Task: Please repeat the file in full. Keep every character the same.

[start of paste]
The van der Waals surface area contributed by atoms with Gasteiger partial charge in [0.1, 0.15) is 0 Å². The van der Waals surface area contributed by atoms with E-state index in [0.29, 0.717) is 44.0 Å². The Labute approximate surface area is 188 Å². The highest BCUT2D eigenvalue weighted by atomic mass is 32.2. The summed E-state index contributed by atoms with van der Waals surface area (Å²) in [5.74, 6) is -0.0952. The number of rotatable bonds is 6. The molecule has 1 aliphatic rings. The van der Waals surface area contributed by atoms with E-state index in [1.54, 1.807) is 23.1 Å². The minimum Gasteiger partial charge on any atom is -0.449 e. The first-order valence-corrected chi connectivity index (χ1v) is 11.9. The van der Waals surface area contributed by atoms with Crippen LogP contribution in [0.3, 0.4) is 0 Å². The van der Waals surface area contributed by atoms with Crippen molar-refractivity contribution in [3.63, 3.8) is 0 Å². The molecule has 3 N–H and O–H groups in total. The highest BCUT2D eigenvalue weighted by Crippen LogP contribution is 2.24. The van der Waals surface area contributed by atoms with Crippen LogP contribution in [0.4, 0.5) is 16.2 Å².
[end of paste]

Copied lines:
The van der Waals surface area contributed by atoms with Gasteiger partial charge in [0.1, 0.15) is 0 Å². The van der Waals surface area contributed by atoms with E-state index in [0.29, 0.717) is 44.0 Å². The Labute approximate surface area is 188 Å². The highest BCUT2D eigenvalue weighted by atomic mass is 32.2. The summed E-state index contributed by atoms with van der Waals surface area (Å²) in [5.74, 6) is -0.0952. The number of rotatable bonds is 6. The molecule has 1 aliphatic rings. The van der Waals surface area contributed by atoms with E-state index in [1.54, 1.807) is 23.1 Å². The minimum Gasteiger partial charge on any atom is -0.449 e. The first-order valence-corrected chi connectivity index (χ1v) is 11.9. The van der Waals surface area contributed by atoms with Crippen LogP contribution in [0.3, 0.4) is 0 Å². The van der Waals surface area contributed by atoms with Crippen molar-refractivity contribution in [3.63, 3.8) is 0 Å². The molecule has 3 N–H and O–H groups in total. The highest BCUT2D eigenvalue weighted by Crippen LogP contribution is 2.24. The van der Waals surface area contributed by atoms with Crippen LogP contribution in [0.4, 0.5) is 16.2 Å².